Last month on our Triathletes in Training discussion board, Becky H. posed an interesting question: "Why the heck don't I lose any weight with all of the training I do?" she asked. That's actually a very common training woe for endurance athletes, so I decided to tackle the topic -- and some other related nutrition questions -- in this week's triathlon blog.
For some expert advice, I turned to my friend and certified nutritionist Rachel Meltzer Warren, MS, RD, owner of Nutritionista Communication + Consulting. This girl is no stranger to endurance events, either: We did a marathon together back when we both worked at Prevention magazine (she came in far ahead of me!), and she's run the Boston Marathon as well.
So Why Aren't I Losing Weight?
You'd think that once you ramp up your physical activity to the extent you need to for triathlon or marathon training, the pounds would fly off effortlessly. But that's often not the case. In fact, many endurance athletes actually report gaining weight while training, says Meltzer Warren.
"It's all about energy balance," she says. "Even though you're burning lots of calories in training, if you're eating them all back -- and then some -- you might not see the benefits on the scale."
People who suddenly up their exercise levels will often have a snack before working out and a snack afterward as well, she adds. Then they'll eat more at dinner, because they believe that they've earned it. "When you add up all of those little bits of food, you wind up most likely eating a lot more than the calories you actually burned."
Another thing to remember, says Meltzer Warren, is that you're likely gaining muscle as you train. Because muscle weighs more than fat, you might not see a change on the scale even if you are shedding some of that unwanted weight.
"The lesson here is: Don't just pay attention to the number on the scale," she says; "Pay attention to how your clothes fit and how your body feels." If you have access to a body-fat scale or analyzer (you can buy these in stores, or your gym or doctor's office might have one), you might use that to get a better idea of the whole picture.
How Can I Improve My Weight-Loss Chances?
If you're trying to lose weight while training for an event, Meltzer Warren's rule of thumb is to eat back about half of the calories you burned in any one workout session. You can use an online calculator (like this one on WholeLiving.com) to estimate how many calories a specific exercise burns, then make sure to replace about half, and no more, with your recovery snack. (Remember to count your liquid calories as well; sports drinks are full of sugar!)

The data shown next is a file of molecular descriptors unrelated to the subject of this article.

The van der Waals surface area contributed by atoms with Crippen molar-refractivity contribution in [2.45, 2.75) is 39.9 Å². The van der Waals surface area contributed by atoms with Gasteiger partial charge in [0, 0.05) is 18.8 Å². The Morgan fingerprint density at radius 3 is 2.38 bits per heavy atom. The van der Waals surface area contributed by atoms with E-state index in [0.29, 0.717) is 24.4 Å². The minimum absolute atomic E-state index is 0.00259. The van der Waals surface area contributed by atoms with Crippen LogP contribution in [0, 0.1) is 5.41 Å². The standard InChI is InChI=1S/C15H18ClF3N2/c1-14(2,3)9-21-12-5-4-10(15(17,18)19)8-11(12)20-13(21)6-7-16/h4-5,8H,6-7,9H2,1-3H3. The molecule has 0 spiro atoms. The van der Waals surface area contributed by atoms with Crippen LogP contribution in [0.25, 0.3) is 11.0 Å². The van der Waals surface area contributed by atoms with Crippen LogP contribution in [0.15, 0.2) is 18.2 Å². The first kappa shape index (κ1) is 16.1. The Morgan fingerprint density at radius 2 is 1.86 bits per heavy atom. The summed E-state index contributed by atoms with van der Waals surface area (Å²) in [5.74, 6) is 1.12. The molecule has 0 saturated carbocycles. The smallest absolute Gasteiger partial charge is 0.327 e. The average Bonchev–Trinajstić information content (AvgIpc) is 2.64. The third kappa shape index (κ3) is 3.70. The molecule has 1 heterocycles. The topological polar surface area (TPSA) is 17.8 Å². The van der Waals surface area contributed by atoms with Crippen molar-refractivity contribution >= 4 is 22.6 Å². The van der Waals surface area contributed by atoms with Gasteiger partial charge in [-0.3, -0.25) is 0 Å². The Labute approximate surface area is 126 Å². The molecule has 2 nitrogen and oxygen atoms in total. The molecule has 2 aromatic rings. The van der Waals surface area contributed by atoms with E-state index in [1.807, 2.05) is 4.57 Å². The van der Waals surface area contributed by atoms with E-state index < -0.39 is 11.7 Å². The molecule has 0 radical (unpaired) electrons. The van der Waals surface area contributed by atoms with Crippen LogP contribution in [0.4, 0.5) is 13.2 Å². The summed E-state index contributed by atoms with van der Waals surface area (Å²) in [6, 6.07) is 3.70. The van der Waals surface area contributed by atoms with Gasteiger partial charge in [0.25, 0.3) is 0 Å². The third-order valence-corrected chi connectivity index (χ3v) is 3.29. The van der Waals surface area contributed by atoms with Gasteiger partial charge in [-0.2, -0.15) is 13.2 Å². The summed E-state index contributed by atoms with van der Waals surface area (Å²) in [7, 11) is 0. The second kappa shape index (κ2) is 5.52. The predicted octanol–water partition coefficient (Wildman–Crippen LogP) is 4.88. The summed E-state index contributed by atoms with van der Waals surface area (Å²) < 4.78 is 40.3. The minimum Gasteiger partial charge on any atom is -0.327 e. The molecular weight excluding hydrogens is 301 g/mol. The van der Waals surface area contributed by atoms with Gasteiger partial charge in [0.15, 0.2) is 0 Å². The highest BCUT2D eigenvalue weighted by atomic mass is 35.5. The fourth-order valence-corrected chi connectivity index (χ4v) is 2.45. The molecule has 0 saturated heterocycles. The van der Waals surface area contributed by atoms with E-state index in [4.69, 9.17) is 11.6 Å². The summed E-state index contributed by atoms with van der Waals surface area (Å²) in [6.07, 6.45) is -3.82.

One strategy that may help you control your eating -- and your newly voracious appetite -- is to schedule your workouts so that you can recover with a meal rather than a snack, suggests Meltzer Warren. If it's possible to run or swim after work, for example, and then whip up a quick and healthy dinner within the hour, you can avoid consuming extra calories. Or have a quick bite before your morning bike ride, but save the rest of your hearty breakfast for immediately afterward.
So What Should I Eat Before and After?
"Before a workout, the goal is to keep your blood sugar up so you can put off tapping into your stored carbohydrates," says Meltzer Warren; this will help keep your endurance up and help you power through. You want something that's rich in carbohydrates but still light enough that it's not going to sit in your stomach and weigh you down -- a banana, for example. (Protein and fats, on the other hand, are less easily digested and can cause cramping and GI distress.)
Once your workout is over, eat a combination of carbs and lean protein to repair muscle damage and replenish the nutrients your body has lost. And don't forget to drink plenty of water -- especially if it's extra hot or humid and you've been sweating a lot.
Maintaining a Healthy Weight
In the three years that I've been doing triathlons, my weight has stayed pretty much the same -- although I do find that I have a crazy appetite during the times I'm training the hardest, and I have to reign in the muffin and bagel and ice cream eating every year after my season is over and I take a break. (By the way, that's definitely the best perk of training, in my opinion!)
Even for pro triathletes, who exercise hours and hours a day, weight can be an ongoing struggle. A few months ago I had the opportunity to interview Bree Wee, the winner of this year's Lavaman triahtlon in Hawaii. While we talked about her favorite power foods, she conceded that -- by some professionals' standards -- even her weight is less than ideal.
"A previous coach always told me that I'd be faster if I'd lose my ass," she laughed. (If you saw her rockin' body, you'd laugh too.) And it's not like Wee eats whatever she wants -- she's still very disciplined and follows an extremely healthy diet. But, she said, there are some things she's not willing obsess too much over -- like counting calories or giving up food she loves. (And, by the way, she's kicking butt out there just the way she is!)
What about you? Have you noticed a change in your weight when you increase your exercise level? Do you keep track of calories in vs. calories out? Are you ridiculously hungry all the time when you're training? Share your thoughts here or on our discussion board.
(Training update: Are you following our training plan for our sprint triathlon on September 11? This weekend we're upping our intensity and finding our "yellow," or moderate heart-rate zone; get instructions and more updates here!)
Amanda MacMillan is a freelance writer, currently blogging about planning an budget- and eco-friendly wedding at LeanGreenBride.com. She has completed three Olympic-distance triathlons and several half marathons, and is looking forward to her first sprint tri this fall with Team Whole Living. Her triathlon training blog runs every Thursday on Whole Living Daily.